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May 2016 Member of the Month

Cathryn Christensen, MD, MPH

Dr. Christensen was born in Brunswick, Maine.  She is the Clinical Programs Director at Village Health Works, an organization based in Burundi in central East Africa, whose mission is to “provide quality, compassionate health care in a dignified environment while also addressing the root causes of poverty, disease, violence, and neglect.”

She graduated from Harvard Medical School and completed residency at the UCSF-Santa Rosa Family Medicine Residency program. She also holds Masters in Public Health from the Johns Hopkins School of Public Health.


Why did you choose family medicine, and what’s your favorite aspect of it?

“Your vocation in life is where your greatest joy meets the world's greatest need.” – Frederick Buechner

Family medicine was a combination of what I gravitated to personally: longitudinal relationships with patients, their stories, the privilege of being present in their lives at some of the happiest, saddest, or most uncertain moments. And also a sense that our current moment called for more commitment to primary care, a broader perspective on what keeps patients healthy or sick, and a willingness to re-think systems.


Were you inspired by anyone to pursue family medicine?

I had minimal exposure to family medicine in medical school. However, as I became acquainted, I was struck by its culture of advocacy, both historic and current. Given the role of accompaniment family doctors often play in their patients’ lives, this makes sense. In my training at Santa Rosa, Rick Flinders made this present every day in morning rounds.


What is the most interesting/memorable experience you have had when dealing with a patient?

What I love about family medicine is that I’m not sure there is a “most” – more of a patchwork that just gets larger as you go. A recent heart-breaking case was the death of a 26-year old pregnant mother of three on our ward in Burundi. Despite having a known cardiomyopathy, she had essentially zero agency in her reproductive decisions. She passed away the day we met her. To me, it’s a reminder of how many factors are at play – and of how far we still have to come.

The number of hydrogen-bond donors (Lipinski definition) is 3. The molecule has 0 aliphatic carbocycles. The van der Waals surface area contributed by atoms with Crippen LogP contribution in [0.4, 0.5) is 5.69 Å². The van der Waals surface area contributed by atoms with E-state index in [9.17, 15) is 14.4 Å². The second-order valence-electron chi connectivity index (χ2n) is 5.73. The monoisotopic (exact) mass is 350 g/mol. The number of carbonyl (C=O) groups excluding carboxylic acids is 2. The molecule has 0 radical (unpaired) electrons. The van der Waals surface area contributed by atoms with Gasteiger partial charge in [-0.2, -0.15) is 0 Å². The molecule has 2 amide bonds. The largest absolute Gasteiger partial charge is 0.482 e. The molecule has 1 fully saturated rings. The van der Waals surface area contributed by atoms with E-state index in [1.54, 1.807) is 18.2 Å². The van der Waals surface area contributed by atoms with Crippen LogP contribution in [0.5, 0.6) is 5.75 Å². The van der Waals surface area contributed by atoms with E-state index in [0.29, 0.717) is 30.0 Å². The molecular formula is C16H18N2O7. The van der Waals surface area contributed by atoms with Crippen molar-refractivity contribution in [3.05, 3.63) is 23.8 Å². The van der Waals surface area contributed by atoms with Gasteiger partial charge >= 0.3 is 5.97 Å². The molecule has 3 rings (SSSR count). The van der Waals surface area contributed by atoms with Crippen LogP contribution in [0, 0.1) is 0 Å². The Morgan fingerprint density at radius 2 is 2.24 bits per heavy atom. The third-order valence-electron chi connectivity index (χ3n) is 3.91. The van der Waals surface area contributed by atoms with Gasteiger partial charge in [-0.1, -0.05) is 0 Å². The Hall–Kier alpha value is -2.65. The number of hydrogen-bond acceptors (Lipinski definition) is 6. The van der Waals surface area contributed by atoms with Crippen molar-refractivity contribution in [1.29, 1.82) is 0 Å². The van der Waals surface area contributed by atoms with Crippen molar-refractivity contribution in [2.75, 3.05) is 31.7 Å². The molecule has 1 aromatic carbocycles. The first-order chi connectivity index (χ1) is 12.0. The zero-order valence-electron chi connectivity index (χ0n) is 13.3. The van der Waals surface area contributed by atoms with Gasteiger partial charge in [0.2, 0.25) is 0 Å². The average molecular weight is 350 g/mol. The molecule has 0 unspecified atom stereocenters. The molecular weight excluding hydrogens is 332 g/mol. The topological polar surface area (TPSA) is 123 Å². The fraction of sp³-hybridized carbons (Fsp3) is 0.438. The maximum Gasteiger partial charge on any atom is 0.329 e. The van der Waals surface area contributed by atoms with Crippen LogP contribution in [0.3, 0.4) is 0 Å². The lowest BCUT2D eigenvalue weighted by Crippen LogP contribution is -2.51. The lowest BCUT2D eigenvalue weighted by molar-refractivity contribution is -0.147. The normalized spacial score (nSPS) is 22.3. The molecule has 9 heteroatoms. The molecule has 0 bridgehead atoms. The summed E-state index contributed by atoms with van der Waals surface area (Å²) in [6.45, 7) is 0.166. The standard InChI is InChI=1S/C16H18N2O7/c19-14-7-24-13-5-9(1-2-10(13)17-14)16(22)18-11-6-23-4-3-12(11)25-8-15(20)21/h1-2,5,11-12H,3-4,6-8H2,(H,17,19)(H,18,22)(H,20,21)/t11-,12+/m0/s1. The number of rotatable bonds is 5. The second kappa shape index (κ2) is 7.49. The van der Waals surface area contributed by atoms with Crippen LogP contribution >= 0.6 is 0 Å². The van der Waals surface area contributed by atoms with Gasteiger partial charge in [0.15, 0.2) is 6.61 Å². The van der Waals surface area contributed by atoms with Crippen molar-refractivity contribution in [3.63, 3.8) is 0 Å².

What one word or phrase characterizes your style of family medicine?

Hopeful. But let me cheat here and take the opportunity to quote Dr. Quentin Young, who just passed away at age 92:

In a 1994 interview with Christian Century magazine, he recalled that the young doctors with whom he trained typically viewed their poor patients in one of two ways. “About half the doctors felt that they were witnessing divine justice, a heavenly — or Darwinian — retribution for evil ways, for excesses in drugs, in booze and everything else,” he said.

“The other half,” he continued, “decided that here was the congealed oppression of our society — people whose skin color, economic position, place of birth, family size, you name it, operated to give them a very short stick,” and “you had to address issues of justice, not just medical treatment.”

“It seemed to me the first approach is judgmental and harsh and simplistic,” Dr. Young said. “Taking the alternative view gave me a shot at being a part of the human race.” (New York Times, March 17, 2016 obituary)


What is the best experience you have had during your career as a family physician so far?

Also too many to count! A patient who was able to get clean off meth during her pregnancy and years later now counsels other women. A day when I went straight from a patient’s 100th birthday party to deliver a baby – same birthday one hundred years apart.

In my current role, I most enjoy working with a team of more than 200 providers – including our Community Health Workers – getting to think about models of care and how to create the kind of clinical culture in which questions and ideas are valued.


It is important for me to be a member of CAFP and AAFP because: